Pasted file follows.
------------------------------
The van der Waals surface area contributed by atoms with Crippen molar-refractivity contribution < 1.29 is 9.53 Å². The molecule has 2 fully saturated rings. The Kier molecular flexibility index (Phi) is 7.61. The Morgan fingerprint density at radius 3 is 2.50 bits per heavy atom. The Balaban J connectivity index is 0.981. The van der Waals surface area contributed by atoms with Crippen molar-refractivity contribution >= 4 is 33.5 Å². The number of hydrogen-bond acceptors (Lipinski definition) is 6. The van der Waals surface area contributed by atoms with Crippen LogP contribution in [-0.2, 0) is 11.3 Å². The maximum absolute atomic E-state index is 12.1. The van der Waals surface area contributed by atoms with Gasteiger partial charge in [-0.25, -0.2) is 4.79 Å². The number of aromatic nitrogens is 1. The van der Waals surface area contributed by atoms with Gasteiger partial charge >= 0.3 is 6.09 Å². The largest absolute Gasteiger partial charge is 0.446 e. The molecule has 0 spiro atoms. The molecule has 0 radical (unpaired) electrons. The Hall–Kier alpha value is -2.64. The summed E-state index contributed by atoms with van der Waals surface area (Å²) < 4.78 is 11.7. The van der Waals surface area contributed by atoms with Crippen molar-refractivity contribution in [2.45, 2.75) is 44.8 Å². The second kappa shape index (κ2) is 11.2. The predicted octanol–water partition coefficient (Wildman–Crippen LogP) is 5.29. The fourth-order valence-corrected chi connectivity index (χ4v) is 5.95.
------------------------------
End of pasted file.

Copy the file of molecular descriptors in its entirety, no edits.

The van der Waals surface area contributed by atoms with Crippen molar-refractivity contribution < 1.29 is 9.53 Å². The molecule has 2 fully saturated rings. The Kier molecular flexibility index (Phi) is 7.61. The Morgan fingerprint density at radius 3 is 2.50 bits per heavy atom. The Balaban J connectivity index is 0.981. The van der Waals surface area contributed by atoms with Crippen molar-refractivity contribution >= 4 is 33.5 Å². The number of hydrogen-bond acceptors (Lipinski definition) is 6. The van der Waals surface area contributed by atoms with Crippen LogP contribution in [-0.2, 0) is 11.3 Å². The maximum absolute atomic E-state index is 12.1. The van der Waals surface area contributed by atoms with Gasteiger partial charge in [-0.25, -0.2) is 4.79 Å². The number of aromatic nitrogens is 1. The van der Waals surface area contributed by atoms with Gasteiger partial charge >= 0.3 is 6.09 Å². The largest absolute Gasteiger partial charge is 0.446 e. The molecule has 0 spiro atoms. The molecule has 0 radical (unpaired) electrons. The Hall–Kier alpha value is -2.64. The summed E-state index contributed by atoms with van der Waals surface area (Å²) < 4.78 is 11.7. The van der Waals surface area contributed by atoms with Crippen molar-refractivity contribution in [2.45, 2.75) is 44.8 Å². The second kappa shape index (κ2) is 11.2. The predicted octanol–water partition coefficient (Wildman–Crippen LogP) is 5.29. The fourth-order valence-corrected chi connectivity index (χ4v) is 5.95.